51m 5s
  • The big 2024 Budget analysis, gaslighting gas and a whistleblower goes to jail

    17 MAY 2024 · In this episode of New Politics, we provide an alternative assessment of the 2024 Budget, exploring its reception across various media outlets, economic assessments, and the underlying political machinations. Of course, most of the reactions from major players in the media landscape, including News Corporation, Nine/Fairfax, the ABC and the Guardian, are mostly negative and it’s their inherent biases that shape public perception. We also look at the underlying priorities revealed in the Budget, such as the $11 billion in fossil fuel subsidies juxtaposed against the $6.5 billion allocated for social housing and homelessness, and the relatively minimal support for the arts and creative industries. What is the significance of the Budget in the context of the next federal election and how does it set the stage for the campaign? Will there even be another Budget before the next election? It’s unlikely: this smells like, tastes like and looks like a pre-election Budget, we don’t think there’ll be another one in this parliamentary term. We also turn our attention to the federal government’s new Future Gas Strategy, which looks very similar to Scott Morrison’s much-derided 2020 gas-led recovery plan – we discuss the environmental and economic ramifications of expanding gas production until 2050 and ask the question: how does pumping more greenhouse emissions into the atmosphere actually decrease greenhouse emissions, as claimed by the minister for resources? It doesn’t – but a bit of gaslighting of the electorate will always reduce the political problem. We then cover the sentencing of whistleblower David McBride, who exposed war crimes committed by Australian Special Forces in Afghanistan. This case raises significant questions about whistleblower protections and the government’s commitment to transparency and accountability. Why is McBride in jail, when the people who committed the war crimes are still free? And Senator Fatima Payman displays more courage in her little left finger than the entire government and she will probably pay a large price for this courage. That’s Australian politics: courage is always punished, cowardice is always rewarded. Song listing: - ‘Confessions Of A Window Cleaner’, Ed Kuepper. - Blue Sky Mine’, Midnight Oil. - ‘Everybody Knows’, Sigrid (cover version). - ‘Praise You’, Fat Boy Slim.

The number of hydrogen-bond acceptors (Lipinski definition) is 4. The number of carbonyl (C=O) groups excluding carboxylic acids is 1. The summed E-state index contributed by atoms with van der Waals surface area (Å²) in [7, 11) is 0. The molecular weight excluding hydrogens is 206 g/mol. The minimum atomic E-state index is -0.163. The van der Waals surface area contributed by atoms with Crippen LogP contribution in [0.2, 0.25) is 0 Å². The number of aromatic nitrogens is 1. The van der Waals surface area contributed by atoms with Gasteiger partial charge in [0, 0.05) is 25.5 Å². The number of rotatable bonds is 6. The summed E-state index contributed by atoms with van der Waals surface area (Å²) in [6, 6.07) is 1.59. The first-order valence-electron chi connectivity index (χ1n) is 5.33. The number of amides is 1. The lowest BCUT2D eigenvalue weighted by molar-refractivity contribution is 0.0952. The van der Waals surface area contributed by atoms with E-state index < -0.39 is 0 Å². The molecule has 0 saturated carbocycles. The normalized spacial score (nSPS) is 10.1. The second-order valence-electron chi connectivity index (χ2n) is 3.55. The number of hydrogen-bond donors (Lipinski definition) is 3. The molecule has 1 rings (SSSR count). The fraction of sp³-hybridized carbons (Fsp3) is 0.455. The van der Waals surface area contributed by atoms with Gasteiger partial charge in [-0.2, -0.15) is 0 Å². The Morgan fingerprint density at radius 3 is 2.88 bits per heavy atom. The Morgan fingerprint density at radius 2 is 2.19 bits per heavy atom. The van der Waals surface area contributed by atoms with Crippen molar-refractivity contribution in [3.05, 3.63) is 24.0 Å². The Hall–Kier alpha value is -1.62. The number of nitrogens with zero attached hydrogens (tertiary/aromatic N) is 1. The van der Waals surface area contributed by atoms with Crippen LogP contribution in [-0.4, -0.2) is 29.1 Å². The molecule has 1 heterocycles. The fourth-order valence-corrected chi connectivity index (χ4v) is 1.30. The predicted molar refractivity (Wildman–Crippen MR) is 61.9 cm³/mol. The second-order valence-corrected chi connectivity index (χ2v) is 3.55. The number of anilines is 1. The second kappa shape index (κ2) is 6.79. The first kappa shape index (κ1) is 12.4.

54m 22s
  • The voices of the Palestine protests and the continuing pre-Budget speculation

    10 MAY 2024 · In this in-depth episode of New Politics, we take a closer look at a series of significant events impacting global politics, human rights, and national economic policies. We begin by examining the escalating student-led pro-Palestine protests that have ignited across major university campuses worldwide, starting from Columbia University and spreading across the U.S. and Australia. These protests, fueled by the harsh realities of the conflict in Gaza, demand a reassessment of university investments with Israel and shine a light on the broader geopolitical implications involving major world powers. We also discuss the upcoming United Nations vote on whether to recognise Palestine as a full member state—a topic of intense international diplomacy and contention. We dissect the complexities behind the U.S. and other major powers’ positions on this issue, exploring how past actions and present debates at the U.N. reflect on the broader challenges of achieving a two-state solution in the Israeli–Palestinian conflict. Could the events in East Timor from 1999 offer any guidance? On the domestic front, we look into the federal government’s pre-Budget announcements, highlighting the proposed changes to the HECS debt system and other fiscal policies including tax cuts, cost-of-living adjustments, and support mechanisms like the Future Made In Australia program. We question the effectiveness and timing of these announcements, considering the broader context of national economic strategy and upcoming electoral considerations. Finally, we revisit the debate on manufacturing in Australia, focusing on the end of car manufacturing by the Coalition in 2013—despite their denials that they weren’t responsible for this—and its long-term impacts on communities. We analyse political narratives and accountability, examining the current government’s efforts to revitalise the sector, against the backdrop of past policy decisions that have shaped the economic landscape.
    42m 47s
  • Why is ending domestic violence so difficult? It’s a question men still can’t answer…